When I began practising in the 1980s, cases with an international element were a relative rarity. I recall being involved in a child abduction case where the mother had brought the children to England from Australia and was required to return them (I can still see the children’s’ toys in a box in the office, ready to be sent back). There was also the odd the odd divorce case in which the parties had bought a villa on the Algarve. However, such cases were exceptions – the vast majority of the work I did was firmly rooted in home soil.
How times have changed. Now, hardly a day passes without coming across the report of a case with an international element.
Take last week, for example.
On Wednesday I came across the case B v B, which concerned a father’s application under the Hague Convention for the return of his daughter to Lithuania. The mother had unilaterally brought the child, now aged nine, to this country last December, as she intended to work here. She raised three defences to the father’s application: that the father consented to her bringing the child here, that the child objected to being returned to Lithuania and that the child would be exposed to an unacceptable or intolerable risk of harm, physical or psychological, or otherwise, if she returned. Mr Justice Mostyn in the High Court did not find any of the defences made out. Accordingly, he ordered that the child be returned, although he gave the mother three weeks to make the necessary arrangements and to ‘let the child down gently’. He also made an order prohibiting the father from molesting the mother or from approaching within 100 metres of the mother’s flat in Lithuania, in the light of an admission of violence by the father.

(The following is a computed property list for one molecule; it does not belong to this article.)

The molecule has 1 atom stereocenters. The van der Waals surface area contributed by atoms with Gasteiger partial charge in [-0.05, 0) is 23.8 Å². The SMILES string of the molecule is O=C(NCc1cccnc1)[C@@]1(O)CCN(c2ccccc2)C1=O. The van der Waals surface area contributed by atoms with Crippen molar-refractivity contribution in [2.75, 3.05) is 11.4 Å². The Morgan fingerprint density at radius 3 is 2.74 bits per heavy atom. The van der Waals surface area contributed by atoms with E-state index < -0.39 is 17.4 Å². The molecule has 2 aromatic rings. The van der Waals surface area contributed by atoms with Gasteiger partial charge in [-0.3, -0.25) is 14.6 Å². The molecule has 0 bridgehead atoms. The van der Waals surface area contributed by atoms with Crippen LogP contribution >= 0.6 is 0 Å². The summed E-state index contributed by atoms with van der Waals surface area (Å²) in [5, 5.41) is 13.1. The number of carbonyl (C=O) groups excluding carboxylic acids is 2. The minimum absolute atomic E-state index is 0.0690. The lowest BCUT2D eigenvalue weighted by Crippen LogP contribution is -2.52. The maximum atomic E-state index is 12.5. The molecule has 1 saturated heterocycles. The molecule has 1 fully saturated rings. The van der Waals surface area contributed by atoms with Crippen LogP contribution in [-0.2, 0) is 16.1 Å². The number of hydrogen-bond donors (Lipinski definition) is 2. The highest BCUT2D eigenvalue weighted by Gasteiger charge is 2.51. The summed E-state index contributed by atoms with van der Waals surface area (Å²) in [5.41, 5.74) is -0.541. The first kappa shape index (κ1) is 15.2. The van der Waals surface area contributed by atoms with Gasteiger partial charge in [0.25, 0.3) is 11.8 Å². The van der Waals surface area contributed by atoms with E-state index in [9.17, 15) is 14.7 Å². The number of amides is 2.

B v B was followed on Friday by the ‘inverse’ decision: TF v PJ, in which the mother had been ordered to return her child to Italy, but successfully applied to revoke that order. The reason for this unusual decision, again made by Mr Justice Mostyn, was that since the original order there had been a supervening change of circumstances which had destroyed the basis upon which the order had been made. That change was that the mother had suffered a ‘total psychological and psychiatric collapse’, which made her unable to return to Italy (it had originally been envisaged that she would return and continue to be the child’s primary carer, the father being unable to provide care himself). It was argued on behalf of the father that the court did not have jurisdiction to revoke the order (against which the mother had already unsuccessfully appealed), but Mr Justice Mostyn found that he did have jurisdiction, and accordingly set aside the original order.
Also on Friday the child relocation case DH v CL & Others appeared in my news feed. This was also rather unusual, as it concerned an application by the father for permission to permanently relocate the child, a 7½ year old boy, to the Kurdistan region of Iraq, and if it failed the father was likely to return anyway, in which case the child might end up in foster care, as the mother was unable to care for him. The application was not opposed by the mother. It was heard by Mr Justice Cobb in the High Court, who concluded that the move would promote and enhance the child’s best interests, and therefore granted the application.
As these cases demonstrate, family lawyers and courts now routinely deal with cases connected with all parts of the world. This reflects the global society in which we all now live, but also of course presents particular challenges, for example when considering the different cultures in which children may be raised and the different legal systems involved.
And those challenges are only likely to increase – the Office of the Head of International Family Justice reported back in 2011 the year-on-year increase in the number of cases referred to the Office since it was created in January 2005. The number of ‘specific case requests’ rose from 3 in 2005, to 27 in 2007, to 180 in 2011, with a projected figure of 240 for 2012. Those referrals are, of course, just the tip of the iceberg of international cases.
Clearly, all involved in the family justice system must now ensure that they are both prepared and equipped to deal with international cases and the particular challenges they pose.